Maybe get DH on board to say something - or have you asked him if he’s noticed anything you’re doing that could have caused this. This isn’t me laying blame, but if it’s something simple you can change then why wouldn’t you?

Jayt Mon 21-Sep-20 16:08:36

I’m with Furret on this. She sounds like a little brat and, if I were you, Granjenny, I’d tell her so in front of her parents. If they don’t like it just tell them their child needs controlling and it’s high time they had a serious chat with her about how she treats you. She won’t get far in life behaving like that.

3nanny6 Mon 21-Sep-20 16:30:07

I have every empathy with Granjenny and you must be upset by this rudeness although I agree with another poster that said at age 8 they are testing boundaries and must be pushed back so they learn better behaviour.

I too felt upset about one of my G.Ds who sometimes has tantrums. She is 7 and half years old and when her mother was talking to me on the phone last week the child got into a temper. The child was shouting loudly and called me some
abusive swear words. I told her to see to the child and rang off. I rang back later and asked the childs mother to put her on the phone to apologize. I was told she is quiet now so she did not want to upset her. I did not visit them on the weekend as I am still upset about the swearing and the fact that the childs mother did nothing to reprimand her.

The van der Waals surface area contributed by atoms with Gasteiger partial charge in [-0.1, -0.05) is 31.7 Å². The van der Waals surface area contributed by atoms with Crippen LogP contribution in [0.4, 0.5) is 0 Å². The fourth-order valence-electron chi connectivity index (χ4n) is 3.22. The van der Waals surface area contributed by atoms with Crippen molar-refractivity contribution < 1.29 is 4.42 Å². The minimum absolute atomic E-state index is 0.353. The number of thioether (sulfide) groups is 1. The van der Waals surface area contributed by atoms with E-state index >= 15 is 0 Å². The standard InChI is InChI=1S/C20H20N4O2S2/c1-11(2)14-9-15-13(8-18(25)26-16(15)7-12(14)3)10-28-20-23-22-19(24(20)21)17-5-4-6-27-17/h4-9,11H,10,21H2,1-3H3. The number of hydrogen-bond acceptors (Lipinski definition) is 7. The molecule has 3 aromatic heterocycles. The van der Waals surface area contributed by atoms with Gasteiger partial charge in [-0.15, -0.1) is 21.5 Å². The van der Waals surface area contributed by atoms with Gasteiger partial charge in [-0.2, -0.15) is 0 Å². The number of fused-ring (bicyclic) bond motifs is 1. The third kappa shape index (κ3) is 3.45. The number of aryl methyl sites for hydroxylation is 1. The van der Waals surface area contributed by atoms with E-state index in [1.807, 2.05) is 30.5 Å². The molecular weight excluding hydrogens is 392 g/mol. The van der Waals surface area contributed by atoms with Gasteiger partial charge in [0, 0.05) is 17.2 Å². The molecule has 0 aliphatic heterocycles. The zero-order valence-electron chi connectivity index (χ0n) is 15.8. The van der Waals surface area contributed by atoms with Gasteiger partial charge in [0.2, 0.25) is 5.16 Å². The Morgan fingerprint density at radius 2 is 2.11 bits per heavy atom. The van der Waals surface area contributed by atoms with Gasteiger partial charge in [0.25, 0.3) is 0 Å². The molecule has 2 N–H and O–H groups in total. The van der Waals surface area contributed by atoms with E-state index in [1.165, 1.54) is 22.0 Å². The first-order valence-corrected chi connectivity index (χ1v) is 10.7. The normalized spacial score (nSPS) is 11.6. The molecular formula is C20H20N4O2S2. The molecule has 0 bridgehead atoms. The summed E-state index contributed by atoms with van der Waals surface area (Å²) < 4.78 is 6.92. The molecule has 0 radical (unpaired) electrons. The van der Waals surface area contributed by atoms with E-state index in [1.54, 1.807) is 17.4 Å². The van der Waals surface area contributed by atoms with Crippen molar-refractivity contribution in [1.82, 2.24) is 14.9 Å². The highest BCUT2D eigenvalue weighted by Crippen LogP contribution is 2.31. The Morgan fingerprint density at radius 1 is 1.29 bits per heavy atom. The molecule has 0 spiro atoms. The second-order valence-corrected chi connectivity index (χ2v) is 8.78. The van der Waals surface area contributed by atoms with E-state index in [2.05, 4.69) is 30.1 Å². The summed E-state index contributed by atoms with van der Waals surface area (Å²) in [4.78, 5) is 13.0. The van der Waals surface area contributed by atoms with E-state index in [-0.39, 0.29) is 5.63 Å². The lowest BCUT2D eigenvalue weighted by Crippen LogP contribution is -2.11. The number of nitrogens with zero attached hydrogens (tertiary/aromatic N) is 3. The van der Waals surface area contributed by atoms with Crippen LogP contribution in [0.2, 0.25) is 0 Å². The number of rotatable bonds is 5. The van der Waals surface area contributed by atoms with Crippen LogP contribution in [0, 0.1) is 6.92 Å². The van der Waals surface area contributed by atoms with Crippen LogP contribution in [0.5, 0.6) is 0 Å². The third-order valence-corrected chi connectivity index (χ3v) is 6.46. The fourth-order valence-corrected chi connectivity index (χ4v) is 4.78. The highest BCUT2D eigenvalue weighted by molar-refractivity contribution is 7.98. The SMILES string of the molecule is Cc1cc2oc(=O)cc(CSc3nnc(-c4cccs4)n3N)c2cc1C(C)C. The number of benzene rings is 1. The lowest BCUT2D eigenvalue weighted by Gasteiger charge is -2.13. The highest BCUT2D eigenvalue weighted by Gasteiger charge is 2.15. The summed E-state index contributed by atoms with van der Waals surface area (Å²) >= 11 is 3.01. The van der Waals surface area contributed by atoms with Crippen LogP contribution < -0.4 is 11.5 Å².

EllanVannin Mon 21-Sep-20 16:30:45

It's up to Grandpa to step in when this happens and explain that her behaviour to Gran isn't acceptable and has to stop. It definitely shouldn't be allowed to continue as it's not right and it's not nice either.

BlueBelle Mon 21-Sep-20 16:37:18

No child should be called a little brat she may be displaying brattish behaviour but that shouldn’t define her jayt
It may be a stage she’s going through I definitely think Granddad is you lynch pin here as she adores him so much if he was to reprimand her and say ‘Darling don’t speak to Nanny like that it’s very unkind and I m sure you won’t want me to think you’re an unkind girl’ that’s all, no more details needed then if it happens again repeat it again etc
You can’t make a child love you but you can make sure they treat you with respect and 8 is not too young to learn that lessson. She won’t want to upset granddad
I think her parents are very much in the wrong how will she learn the right way to respect people if they just ignore it
If my grandkids had spoken to me like that my daughter would have said “don’t talk to Nan like that”
By the way is it new behaviour or has she always shown you disrespect ?

V3ra Mon 21-Sep-20 16:41:52

It sounds like she's jealous of you and is trying to monopolise your husband. I can't see why or how an eight year old can make you feel non-existent though? She's certainly touching a nerve.
I think grandad needs to pull her up over her behaviour and tell her she's being rude and it's not acceptable. She'll "mind" about that and it'll sink in more than if you say it.
He must realise her behaviour isn't acceptable surely? Does he want a rude granddaughter?